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6.4.  Control-plane threats leveraging on the data-plane

   To be done.


7.  IANA Considerations

   This document makes no request of the IANA.


8.  Security Considerations

   Security considerations are the core of this document and do not need
   to be further discussed in this section.


9.  Acknowledgments

   This work has been partially supported by the INFSO-ICT-216372
   TRILOGY Project (www.trilogy-project.org).


10.  Normative References

   [I-D.bagnulo-lisp-threat]
              Bagnulo, M., "Preliminary LISP Threat Analysis",
              draft-bagnulo-lisp-threat-01 (work in progress),
              July 2007.

   [I-D.ietf-l2tpext-l2tp-base]
              Lau, J., "Layer Two Tunneling Protocol (Version 3)",
              draft-ietf-l2tpext-l2tp-base-15 (work in progress),
              December 2004.

   [I-D.ietf-lisp]
              Farinacci, D., Fuller, V., Meyer, D., and D. Lewis,
              "Locator/ID Separation Protocol (LISP)",
              draft-ietf-lisp-05 (work in progress), September 2009.

   [I-D.ietf-lisp-alt]
              Fuller, V., Farinacci, D., Meyer, D., and D. Lewis, "LISP
              Alternative Topology (LISP+ALT)", draft-ietf-lisp-alt-01
              (work in progress), May 2009.

   [I-D.ietf-lisp-ms]
              Fuller, V. and D. Farinacci, "LISP Map Server",
              draft-ietf-lisp-ms-04 (work in progress), October 2009.




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   [I-D.lear-lisp-nerd]
              Lear, E., "NERD: A Not-so-novel EID to RLOC Database",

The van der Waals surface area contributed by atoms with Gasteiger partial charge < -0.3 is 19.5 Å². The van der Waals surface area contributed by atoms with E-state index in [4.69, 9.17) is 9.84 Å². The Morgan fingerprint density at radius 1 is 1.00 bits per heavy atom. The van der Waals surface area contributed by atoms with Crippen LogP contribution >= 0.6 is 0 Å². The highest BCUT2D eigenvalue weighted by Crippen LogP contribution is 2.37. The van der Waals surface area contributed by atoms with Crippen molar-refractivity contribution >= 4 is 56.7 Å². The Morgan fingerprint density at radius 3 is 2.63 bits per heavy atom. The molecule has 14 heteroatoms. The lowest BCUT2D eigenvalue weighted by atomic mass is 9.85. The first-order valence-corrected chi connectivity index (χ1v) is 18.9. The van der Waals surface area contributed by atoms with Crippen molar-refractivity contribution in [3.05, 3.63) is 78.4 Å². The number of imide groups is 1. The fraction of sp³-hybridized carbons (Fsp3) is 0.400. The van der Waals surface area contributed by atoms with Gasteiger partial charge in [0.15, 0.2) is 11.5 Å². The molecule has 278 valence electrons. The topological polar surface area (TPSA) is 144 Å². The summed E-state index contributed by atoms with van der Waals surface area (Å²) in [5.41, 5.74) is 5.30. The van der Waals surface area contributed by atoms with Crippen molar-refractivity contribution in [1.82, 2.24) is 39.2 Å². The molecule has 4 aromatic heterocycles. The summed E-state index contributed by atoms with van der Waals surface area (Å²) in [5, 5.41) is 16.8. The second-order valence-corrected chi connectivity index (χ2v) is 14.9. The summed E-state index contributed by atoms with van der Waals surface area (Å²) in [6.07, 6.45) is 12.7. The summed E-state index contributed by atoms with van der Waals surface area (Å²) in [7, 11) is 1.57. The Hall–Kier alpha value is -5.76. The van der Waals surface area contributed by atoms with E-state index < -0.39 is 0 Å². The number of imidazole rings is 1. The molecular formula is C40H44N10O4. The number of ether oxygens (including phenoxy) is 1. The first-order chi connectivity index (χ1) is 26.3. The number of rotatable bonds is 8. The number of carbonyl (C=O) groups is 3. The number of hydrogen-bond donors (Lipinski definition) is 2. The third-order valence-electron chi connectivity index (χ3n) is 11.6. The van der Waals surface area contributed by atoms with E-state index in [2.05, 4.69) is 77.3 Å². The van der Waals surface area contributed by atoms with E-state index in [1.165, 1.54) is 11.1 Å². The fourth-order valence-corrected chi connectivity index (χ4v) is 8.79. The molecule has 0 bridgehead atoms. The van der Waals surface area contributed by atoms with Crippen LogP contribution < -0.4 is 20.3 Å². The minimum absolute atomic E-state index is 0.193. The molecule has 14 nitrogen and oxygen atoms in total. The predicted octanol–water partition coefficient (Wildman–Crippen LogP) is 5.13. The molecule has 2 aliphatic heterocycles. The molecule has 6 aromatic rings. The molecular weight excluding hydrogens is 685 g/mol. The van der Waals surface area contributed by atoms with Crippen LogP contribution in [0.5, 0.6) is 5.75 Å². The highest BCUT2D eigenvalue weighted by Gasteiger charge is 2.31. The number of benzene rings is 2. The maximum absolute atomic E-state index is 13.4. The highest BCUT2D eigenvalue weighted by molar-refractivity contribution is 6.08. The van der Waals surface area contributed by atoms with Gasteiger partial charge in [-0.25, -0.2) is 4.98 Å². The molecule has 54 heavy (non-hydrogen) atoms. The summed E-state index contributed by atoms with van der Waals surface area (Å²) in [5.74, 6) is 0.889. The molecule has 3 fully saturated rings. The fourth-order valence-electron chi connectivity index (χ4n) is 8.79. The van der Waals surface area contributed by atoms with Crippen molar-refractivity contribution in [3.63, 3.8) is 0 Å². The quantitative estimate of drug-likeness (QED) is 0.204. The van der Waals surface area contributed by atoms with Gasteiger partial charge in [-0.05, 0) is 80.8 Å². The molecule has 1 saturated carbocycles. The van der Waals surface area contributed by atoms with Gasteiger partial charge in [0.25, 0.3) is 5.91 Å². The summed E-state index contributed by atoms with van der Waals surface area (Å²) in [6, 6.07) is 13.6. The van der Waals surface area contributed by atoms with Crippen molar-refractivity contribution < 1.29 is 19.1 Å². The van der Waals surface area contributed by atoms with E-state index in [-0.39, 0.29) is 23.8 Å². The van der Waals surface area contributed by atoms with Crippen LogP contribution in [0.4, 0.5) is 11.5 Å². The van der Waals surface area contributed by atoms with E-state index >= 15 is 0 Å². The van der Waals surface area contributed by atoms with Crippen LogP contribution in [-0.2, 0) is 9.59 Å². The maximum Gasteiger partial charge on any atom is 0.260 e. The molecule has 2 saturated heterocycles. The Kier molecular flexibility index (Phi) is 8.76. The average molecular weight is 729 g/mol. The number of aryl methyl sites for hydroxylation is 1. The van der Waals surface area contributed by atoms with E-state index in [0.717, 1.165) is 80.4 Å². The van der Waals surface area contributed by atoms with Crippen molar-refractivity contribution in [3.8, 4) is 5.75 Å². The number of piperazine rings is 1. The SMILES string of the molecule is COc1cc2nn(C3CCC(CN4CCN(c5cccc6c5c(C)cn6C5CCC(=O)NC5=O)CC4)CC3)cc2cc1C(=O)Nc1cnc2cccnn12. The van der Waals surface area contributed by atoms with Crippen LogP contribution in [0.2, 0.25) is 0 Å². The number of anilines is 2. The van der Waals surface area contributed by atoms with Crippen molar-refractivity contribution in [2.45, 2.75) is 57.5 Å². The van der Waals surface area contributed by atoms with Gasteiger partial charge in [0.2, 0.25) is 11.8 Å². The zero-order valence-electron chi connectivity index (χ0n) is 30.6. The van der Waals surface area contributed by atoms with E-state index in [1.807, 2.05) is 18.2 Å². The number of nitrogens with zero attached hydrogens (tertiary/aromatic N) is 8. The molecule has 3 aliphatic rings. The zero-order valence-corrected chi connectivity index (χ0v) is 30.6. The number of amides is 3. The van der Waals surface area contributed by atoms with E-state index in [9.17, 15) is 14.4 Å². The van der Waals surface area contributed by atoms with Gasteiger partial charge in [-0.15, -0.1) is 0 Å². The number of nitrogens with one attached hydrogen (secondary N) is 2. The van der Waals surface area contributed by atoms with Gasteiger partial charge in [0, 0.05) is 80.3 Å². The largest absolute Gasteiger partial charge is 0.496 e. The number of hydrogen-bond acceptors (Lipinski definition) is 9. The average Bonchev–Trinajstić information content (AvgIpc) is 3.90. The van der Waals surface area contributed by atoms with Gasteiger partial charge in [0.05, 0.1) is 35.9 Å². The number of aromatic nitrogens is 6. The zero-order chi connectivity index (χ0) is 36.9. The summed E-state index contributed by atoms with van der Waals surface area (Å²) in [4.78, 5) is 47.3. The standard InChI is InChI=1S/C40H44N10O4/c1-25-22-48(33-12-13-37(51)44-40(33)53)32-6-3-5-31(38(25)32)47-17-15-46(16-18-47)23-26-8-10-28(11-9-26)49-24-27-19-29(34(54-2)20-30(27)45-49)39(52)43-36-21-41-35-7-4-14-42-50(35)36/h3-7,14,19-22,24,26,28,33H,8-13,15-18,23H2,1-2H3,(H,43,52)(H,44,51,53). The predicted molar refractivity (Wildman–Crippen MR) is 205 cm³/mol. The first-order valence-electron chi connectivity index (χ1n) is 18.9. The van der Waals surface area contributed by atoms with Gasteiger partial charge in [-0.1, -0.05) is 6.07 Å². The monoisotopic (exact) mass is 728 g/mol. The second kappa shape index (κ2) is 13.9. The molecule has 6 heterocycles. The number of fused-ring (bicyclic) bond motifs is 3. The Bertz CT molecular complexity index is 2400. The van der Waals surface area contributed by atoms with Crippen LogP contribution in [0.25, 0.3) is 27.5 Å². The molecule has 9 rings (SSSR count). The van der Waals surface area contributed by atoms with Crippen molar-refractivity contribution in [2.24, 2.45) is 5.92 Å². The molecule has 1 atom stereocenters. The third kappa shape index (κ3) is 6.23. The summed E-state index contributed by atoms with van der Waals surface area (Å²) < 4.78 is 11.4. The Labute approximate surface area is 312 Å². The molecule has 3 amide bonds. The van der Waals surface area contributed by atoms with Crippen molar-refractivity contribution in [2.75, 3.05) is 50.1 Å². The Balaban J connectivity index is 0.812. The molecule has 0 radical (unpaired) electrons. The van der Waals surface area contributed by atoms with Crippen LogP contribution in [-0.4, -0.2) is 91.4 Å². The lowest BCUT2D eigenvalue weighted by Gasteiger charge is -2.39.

draft-lear-lisp-nerd-04 (work in progress), April 2008.

   [I-D.meyer-lisp-cons]
              Brim, S., "LISP-CONS: A Content distribution Overlay
              Network Service for LISP", draft-meyer-lisp-cons-04 (work
              in progress), April 2008.

   [RFC2119]  Bradner, S., "Key words for use in RFCs to Indicate
              Requirement Levels", BCP 14, RFC 2119, March 1997.

   [RFC4033]  Arends, R., Austein, R., Larson, M., Massey, D., and S.
              Rose, "DNS Security Introduction and Requirements",
              RFC 4033, March 2005.

   [SAVI]     IETF, "Source Address Validation Improvements Working
              Group", <http://tools.ietf.org/wg/savi/>.

   [SIDR]     IETF, "Secure Inter-Domain Routing Working Group",
              <http://tools.ietf.org/wg/sidr/>.

   [Saucez09]
              Saucez, D. and L. Iannone, "How to mitigate the effect of
              scans on mapping systems",  Submitted to the Trilogy
              Summer School on Future Internet.


Authors' Addresses

   Damien Saucez
   Universite catholique de Louvain
   Place St. Barbe 2
   Louvain la Neuve
   Belgium

   Email: damien.saucez@uclouvain.be


   Luigi Iannone
   TU Berlin - Deutsche Telekom Laboratories AG
   Ernst-Reuter Platz 7
   Berlin
   Germany

   Email: luigi@net.t-labs.tu-berlin.de





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   Olivier Bonaventure
   Universite catholique de Louvain
   Place St. Barbe 2
   Louvain la Neuve
   Belgium

   Email: olivier.bonaventure@uclouvain.be